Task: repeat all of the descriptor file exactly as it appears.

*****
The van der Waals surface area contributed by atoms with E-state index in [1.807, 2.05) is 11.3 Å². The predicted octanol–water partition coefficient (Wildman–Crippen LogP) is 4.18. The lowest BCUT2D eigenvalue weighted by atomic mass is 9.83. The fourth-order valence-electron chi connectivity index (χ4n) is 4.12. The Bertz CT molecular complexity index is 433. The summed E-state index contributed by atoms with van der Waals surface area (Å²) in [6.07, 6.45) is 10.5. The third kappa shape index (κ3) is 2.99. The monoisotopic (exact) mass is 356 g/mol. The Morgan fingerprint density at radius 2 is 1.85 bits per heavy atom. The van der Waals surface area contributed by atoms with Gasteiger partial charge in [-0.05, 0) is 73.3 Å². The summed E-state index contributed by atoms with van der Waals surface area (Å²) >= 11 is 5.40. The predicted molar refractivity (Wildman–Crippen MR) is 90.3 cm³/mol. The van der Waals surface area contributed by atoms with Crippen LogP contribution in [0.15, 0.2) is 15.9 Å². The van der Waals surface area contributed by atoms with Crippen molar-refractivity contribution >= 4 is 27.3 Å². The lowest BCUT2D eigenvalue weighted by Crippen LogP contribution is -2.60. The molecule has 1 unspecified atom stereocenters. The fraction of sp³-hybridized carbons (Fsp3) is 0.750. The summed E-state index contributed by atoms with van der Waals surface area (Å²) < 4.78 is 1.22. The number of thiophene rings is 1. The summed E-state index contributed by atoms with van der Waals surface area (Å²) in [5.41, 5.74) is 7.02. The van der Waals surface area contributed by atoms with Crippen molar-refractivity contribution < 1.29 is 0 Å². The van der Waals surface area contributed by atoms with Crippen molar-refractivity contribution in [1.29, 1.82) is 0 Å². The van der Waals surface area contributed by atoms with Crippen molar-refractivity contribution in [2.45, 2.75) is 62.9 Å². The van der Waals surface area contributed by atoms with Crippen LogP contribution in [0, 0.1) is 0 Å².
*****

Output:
The van der Waals surface area contributed by atoms with E-state index in [1.807, 2.05) is 11.3 Å². The predicted octanol–water partition coefficient (Wildman–Crippen LogP) is 4.18. The lowest BCUT2D eigenvalue weighted by atomic mass is 9.83. The fourth-order valence-electron chi connectivity index (χ4n) is 4.12. The Bertz CT molecular complexity index is 433. The summed E-state index contributed by atoms with van der Waals surface area (Å²) in [6.07, 6.45) is 10.5. The third kappa shape index (κ3) is 2.99. The monoisotopic (exact) mass is 356 g/mol. The Morgan fingerprint density at radius 2 is 1.85 bits per heavy atom. The van der Waals surface area contributed by atoms with Gasteiger partial charge in [-0.05, 0) is 73.3 Å². The summed E-state index contributed by atoms with van der Waals surface area (Å²) >= 11 is 5.40. The predicted molar refractivity (Wildman–Crippen MR) is 90.3 cm³/mol. The van der Waals surface area contributed by atoms with Crippen LogP contribution in [0.15, 0.2) is 15.9 Å². The van der Waals surface area contributed by atoms with Crippen molar-refractivity contribution >= 4 is 27.3 Å². The lowest BCUT2D eigenvalue weighted by Crippen LogP contribution is -2.60. The molecule has 1 unspecified atom stereocenters. The fraction of sp³-hybridized carbons (Fsp3) is 0.750. The summed E-state index contributed by atoms with van der Waals surface area (Å²) < 4.78 is 1.22. The number of thiophene rings is 1. The summed E-state index contributed by atoms with van der Waals surface area (Å²) in [5.41, 5.74) is 7.02. The van der Waals surface area contributed by atoms with Crippen molar-refractivity contribution < 1.29 is 0 Å². The van der Waals surface area contributed by atoms with Crippen molar-refractivity contribution in [1.29, 1.82) is 0 Å². The van der Waals surface area contributed by atoms with Crippen molar-refractivity contribution in [2.45, 2.75) is 62.9 Å². The van der Waals surface area contributed by atoms with Crippen LogP contribution in [0, 0.1) is 0 Å².